206 Revolving Doors Agency (PEA0227)

207 DWP (PEA0441)

210 DWP (PEA0441), Salford Welfare Rights and Debt Advice Service (PEA0388). See also Scope (PEA0262), RNIB and Thomas Pocklington Trust (PEA0393), Epilepsy Action (PEA0491), Macmillan Cancer Support (PEA0383)

212 NHS Health Scotland (PEA0353), Mind and SAMH (PEA0421), Professor Robert Thomas and Dr Joe Tomlinson (PEA0122), Aspire (PEA0395), Disability Rights UK (PEA0412), Mencap (PEA0398), NHS Health Scotland (PEA0353), Scope (PEA0262)

213 Mencap (PEA0398), Aspire (PEA0395), NDCS (PEA0402), Equal Lives (PEAxx), Professor Robert Thomas and Dr Joe Tomlinson (PEA0122), Mind and SAMH (PEA0421), Scope (PEA0262), Disability Rights UK (PEA0412), Islington Law (PEA0397), Free Representation Unit (PEA0365), Spartacus Network (PEA0358), Disability Benefits Consortium (PEA0294), Macmillan Cancer Support (PEA0383)

214 Q184 (Ian Gargan)

215 Q289 (Victoria Holloway), HM Courts and Tribunal Service, Social security and child support tribunal data, table SSCS.3

216 Q418 (James Wolfe)

217 Q283–302 (Rob Holland, Victoria Holloway, Kayley Hignell). We return to the role of auditing in Chapter 6.

218 Caring for Life (PEA0259), Citizens Advice Salford (PEA0394), Islington Law (PEA0397), Surrey Welfare Rights Unit (PEA0088)

219 Action for ME (PEA0382), Citizens Advice Norfolk (PEA0119), Citizens Advice Salford (PEA0394), Disability Rights UK (PEA0412), Green Party Northern Ireland (PEA0390), Halton Housing (PEA0387), Muscular Dystophy UK (PEA0285), National Deaf Children’s Society (PEA0402), Rethink Mental Illness (PEA0405), South London and Maudsley NHS Foundation Trust (PEA0409), Understanding Autism North West (PEA0192), Welfare Rights Team (PEA0432)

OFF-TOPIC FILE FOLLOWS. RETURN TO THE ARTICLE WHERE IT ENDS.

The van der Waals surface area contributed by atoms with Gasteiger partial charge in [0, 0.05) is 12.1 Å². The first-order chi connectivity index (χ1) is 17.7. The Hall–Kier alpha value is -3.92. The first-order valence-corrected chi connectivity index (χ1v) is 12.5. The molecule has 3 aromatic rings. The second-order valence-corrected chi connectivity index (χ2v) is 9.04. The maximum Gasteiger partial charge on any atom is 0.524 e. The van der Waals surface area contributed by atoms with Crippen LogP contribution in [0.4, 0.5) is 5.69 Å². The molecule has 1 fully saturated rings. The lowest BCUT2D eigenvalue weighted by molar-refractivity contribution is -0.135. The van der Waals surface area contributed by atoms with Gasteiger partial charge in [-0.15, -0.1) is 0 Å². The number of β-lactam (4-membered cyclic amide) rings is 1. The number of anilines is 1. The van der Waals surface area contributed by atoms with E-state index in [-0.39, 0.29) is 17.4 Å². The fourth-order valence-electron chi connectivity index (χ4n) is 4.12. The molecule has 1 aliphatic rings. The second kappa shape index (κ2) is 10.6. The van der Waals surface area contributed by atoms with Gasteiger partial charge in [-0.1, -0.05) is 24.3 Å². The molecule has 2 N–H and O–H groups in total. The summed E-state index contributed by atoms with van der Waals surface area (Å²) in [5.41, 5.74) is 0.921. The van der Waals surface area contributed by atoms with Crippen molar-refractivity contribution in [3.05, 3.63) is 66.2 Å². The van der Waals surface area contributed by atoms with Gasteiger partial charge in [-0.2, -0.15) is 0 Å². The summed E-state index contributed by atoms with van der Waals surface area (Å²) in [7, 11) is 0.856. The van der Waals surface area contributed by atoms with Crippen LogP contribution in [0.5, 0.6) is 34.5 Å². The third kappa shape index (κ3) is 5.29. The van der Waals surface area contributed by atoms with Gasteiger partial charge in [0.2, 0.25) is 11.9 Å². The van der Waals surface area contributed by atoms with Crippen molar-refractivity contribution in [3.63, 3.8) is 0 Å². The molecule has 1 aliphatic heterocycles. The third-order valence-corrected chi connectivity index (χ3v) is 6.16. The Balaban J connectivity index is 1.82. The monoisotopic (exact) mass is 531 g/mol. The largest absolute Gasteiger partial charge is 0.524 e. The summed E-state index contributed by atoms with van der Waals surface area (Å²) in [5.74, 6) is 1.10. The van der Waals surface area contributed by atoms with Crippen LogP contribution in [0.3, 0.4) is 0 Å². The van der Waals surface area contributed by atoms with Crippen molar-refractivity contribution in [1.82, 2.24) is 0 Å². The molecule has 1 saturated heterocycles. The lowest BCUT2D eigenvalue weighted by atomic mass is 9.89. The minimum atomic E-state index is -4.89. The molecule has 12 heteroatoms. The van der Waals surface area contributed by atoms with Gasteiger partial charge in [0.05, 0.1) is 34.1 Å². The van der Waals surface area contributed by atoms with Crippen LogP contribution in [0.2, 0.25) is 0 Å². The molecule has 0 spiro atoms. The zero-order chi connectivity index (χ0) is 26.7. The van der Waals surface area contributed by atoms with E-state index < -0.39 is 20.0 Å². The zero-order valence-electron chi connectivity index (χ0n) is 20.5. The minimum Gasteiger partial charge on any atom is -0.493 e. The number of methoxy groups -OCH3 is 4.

220 Q349 (Paul Gray). See also Q50–52 (Amanda Browning, Yolanda Barker, Susan Lithman-Romeo), Q67–87 (Kayleigh Nor-val, David Bryceland) Equal Lives (PEAxx), Roma Support Group (PEA0337), Headway (PEA0330), Community Trade Union (PEA0318), Motor Neurone Disease Association (PEA0283)

221 MS Society (PEA0443), Inclusion London (PEA0370), NHS Health Scotland (PEA0353), Welfare Rights and Money Advice Service (PEA0293), MND Association (PEA0283), Social Security Advisers Suffolk (PEA0272), North Wales Regional Cross Party Autism Group (PEA0381)

222 DWP (PEA0449)

223 Capita (PEA0456), Atos (PEA0447), Q241 (Leslie Wolfe)

224 Q309 (Rob Holland)

225 Q289 (Kayley Hignell)

226 Q289 (Kayley Hignell)

227 Appointment and decision letters seen by Committee

12 February 2018